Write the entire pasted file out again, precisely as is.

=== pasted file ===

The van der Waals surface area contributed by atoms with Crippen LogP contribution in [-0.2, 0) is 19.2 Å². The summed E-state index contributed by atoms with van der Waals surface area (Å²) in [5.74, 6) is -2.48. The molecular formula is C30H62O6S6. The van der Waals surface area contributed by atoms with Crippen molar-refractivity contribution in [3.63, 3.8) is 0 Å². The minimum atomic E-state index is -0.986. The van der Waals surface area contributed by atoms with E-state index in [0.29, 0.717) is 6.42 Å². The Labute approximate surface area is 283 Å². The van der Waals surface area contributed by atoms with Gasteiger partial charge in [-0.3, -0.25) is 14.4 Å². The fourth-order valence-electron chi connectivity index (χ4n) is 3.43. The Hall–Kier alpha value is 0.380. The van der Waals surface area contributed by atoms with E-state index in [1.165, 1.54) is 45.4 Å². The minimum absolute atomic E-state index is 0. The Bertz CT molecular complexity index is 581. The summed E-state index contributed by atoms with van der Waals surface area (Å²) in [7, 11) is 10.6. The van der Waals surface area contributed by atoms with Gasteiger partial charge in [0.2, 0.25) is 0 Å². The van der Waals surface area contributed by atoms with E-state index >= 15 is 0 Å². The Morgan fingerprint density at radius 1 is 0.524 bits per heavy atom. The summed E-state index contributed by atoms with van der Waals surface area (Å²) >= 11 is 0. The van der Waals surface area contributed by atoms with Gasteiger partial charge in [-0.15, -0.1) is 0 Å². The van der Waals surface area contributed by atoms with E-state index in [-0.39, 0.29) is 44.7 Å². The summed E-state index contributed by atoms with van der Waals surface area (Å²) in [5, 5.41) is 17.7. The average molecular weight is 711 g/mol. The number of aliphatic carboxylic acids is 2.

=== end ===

The van der Waals surface area contributed by atoms with Crippen LogP contribution in [-0.2, 0) is 19.2 Å². The summed E-state index contributed by atoms with van der Waals surface area (Å²) in [5.74, 6) is -2.48. The molecular formula is C30H62O6S6. The van der Waals surface area contributed by atoms with Crippen molar-refractivity contribution in [3.63, 3.8) is 0 Å². The minimum atomic E-state index is -0.986. The van der Waals surface area contributed by atoms with E-state index in [0.29, 0.717) is 6.42 Å². The Labute approximate surface area is 283 Å². The van der Waals surface area contributed by atoms with Gasteiger partial charge in [-0.3, -0.25) is 14.4 Å². The fourth-order valence-electron chi connectivity index (χ4n) is 3.43. The Hall–Kier alpha value is 0.380. The van der Waals surface area contributed by atoms with E-state index in [1.165, 1.54) is 45.4 Å². The minimum absolute atomic E-state index is 0. The Bertz CT molecular complexity index is 581. The summed E-state index contributed by atoms with van der Waals surface area (Å²) in [7, 11) is 10.6. The van der Waals surface area contributed by atoms with Gasteiger partial charge in [0.2, 0.25) is 0 Å². The van der Waals surface area contributed by atoms with E-state index >= 15 is 0 Å². The Morgan fingerprint density at radius 1 is 0.524 bits per heavy atom. The summed E-state index contributed by atoms with van der Waals surface area (Å²) >= 11 is 0. The van der Waals surface area contributed by atoms with Gasteiger partial charge in [-0.15, -0.1) is 0 Å². The van der Waals surface area contributed by atoms with E-state index in [-0.39, 0.29) is 44.7 Å². The summed E-state index contributed by atoms with van der Waals surface area (Å²) in [5, 5.41) is 17.7. The average molecular weight is 711 g/mol. The number of aliphatic carboxylic acids is 2.